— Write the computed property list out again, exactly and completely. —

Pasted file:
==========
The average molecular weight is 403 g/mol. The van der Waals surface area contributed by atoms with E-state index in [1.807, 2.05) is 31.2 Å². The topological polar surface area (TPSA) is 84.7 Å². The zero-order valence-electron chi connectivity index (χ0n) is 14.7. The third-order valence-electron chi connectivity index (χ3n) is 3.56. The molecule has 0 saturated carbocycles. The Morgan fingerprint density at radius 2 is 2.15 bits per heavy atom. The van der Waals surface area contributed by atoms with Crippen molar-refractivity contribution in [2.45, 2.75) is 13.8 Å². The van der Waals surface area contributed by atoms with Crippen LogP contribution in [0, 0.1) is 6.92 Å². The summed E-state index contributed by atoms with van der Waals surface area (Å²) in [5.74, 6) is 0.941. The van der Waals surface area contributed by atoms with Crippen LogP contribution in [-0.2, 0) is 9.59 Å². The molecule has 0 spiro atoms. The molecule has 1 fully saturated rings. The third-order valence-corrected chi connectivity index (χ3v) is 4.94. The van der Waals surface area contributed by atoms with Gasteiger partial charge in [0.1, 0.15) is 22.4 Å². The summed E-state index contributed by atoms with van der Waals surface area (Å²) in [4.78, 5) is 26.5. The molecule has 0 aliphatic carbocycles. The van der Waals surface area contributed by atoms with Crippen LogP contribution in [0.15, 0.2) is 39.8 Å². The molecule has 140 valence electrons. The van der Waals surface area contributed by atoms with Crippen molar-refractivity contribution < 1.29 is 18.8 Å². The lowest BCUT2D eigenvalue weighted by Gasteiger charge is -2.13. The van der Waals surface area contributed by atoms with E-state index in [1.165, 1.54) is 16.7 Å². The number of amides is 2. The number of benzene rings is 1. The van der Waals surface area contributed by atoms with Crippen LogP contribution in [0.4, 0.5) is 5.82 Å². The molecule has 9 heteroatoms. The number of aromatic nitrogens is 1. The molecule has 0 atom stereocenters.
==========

The average molecular weight is 403 g/mol. The van der Waals surface area contributed by atoms with E-state index in [1.807, 2.05) is 31.2 Å². The topological polar surface area (TPSA) is 84.7 Å². The zero-order valence-electron chi connectivity index (χ0n) is 14.7. The third-order valence-electron chi connectivity index (χ3n) is 3.56. The molecule has 0 saturated carbocycles. The Morgan fingerprint density at radius 2 is 2.15 bits per heavy atom. The van der Waals surface area contributed by atoms with Crippen molar-refractivity contribution in [2.45, 2.75) is 13.8 Å². The van der Waals surface area contributed by atoms with Crippen LogP contribution in [0, 0.1) is 6.92 Å². The summed E-state index contributed by atoms with van der Waals surface area (Å²) in [5.74, 6) is 0.941. The van der Waals surface area contributed by atoms with Crippen LogP contribution in [-0.2, 0) is 9.59 Å². The molecule has 0 spiro atoms. The molecule has 1 fully saturated rings. The third-order valence-corrected chi connectivity index (χ3v) is 4.94. The van der Waals surface area contributed by atoms with Gasteiger partial charge in [0.1, 0.15) is 22.4 Å². The summed E-state index contributed by atoms with van der Waals surface area (Å²) in [4.78, 5) is 26.5. The molecule has 0 aliphatic carbocycles. The van der Waals surface area contributed by atoms with Crippen LogP contribution in [0.15, 0.2) is 39.8 Å². The molecule has 140 valence electrons. The van der Waals surface area contributed by atoms with Crippen molar-refractivity contribution < 1.29 is 18.8 Å². The lowest BCUT2D eigenvalue weighted by Gasteiger charge is -2.13. The van der Waals surface area contributed by atoms with E-state index in [1.165, 1.54) is 16.7 Å². The number of amides is 2. The number of benzene rings is 1. The van der Waals surface area contributed by atoms with Crippen LogP contribution in [0.4, 0.5) is 5.82 Å². The molecule has 9 heteroatoms. The number of aromatic nitrogens is 1. The molecule has 0 atom stereocenters.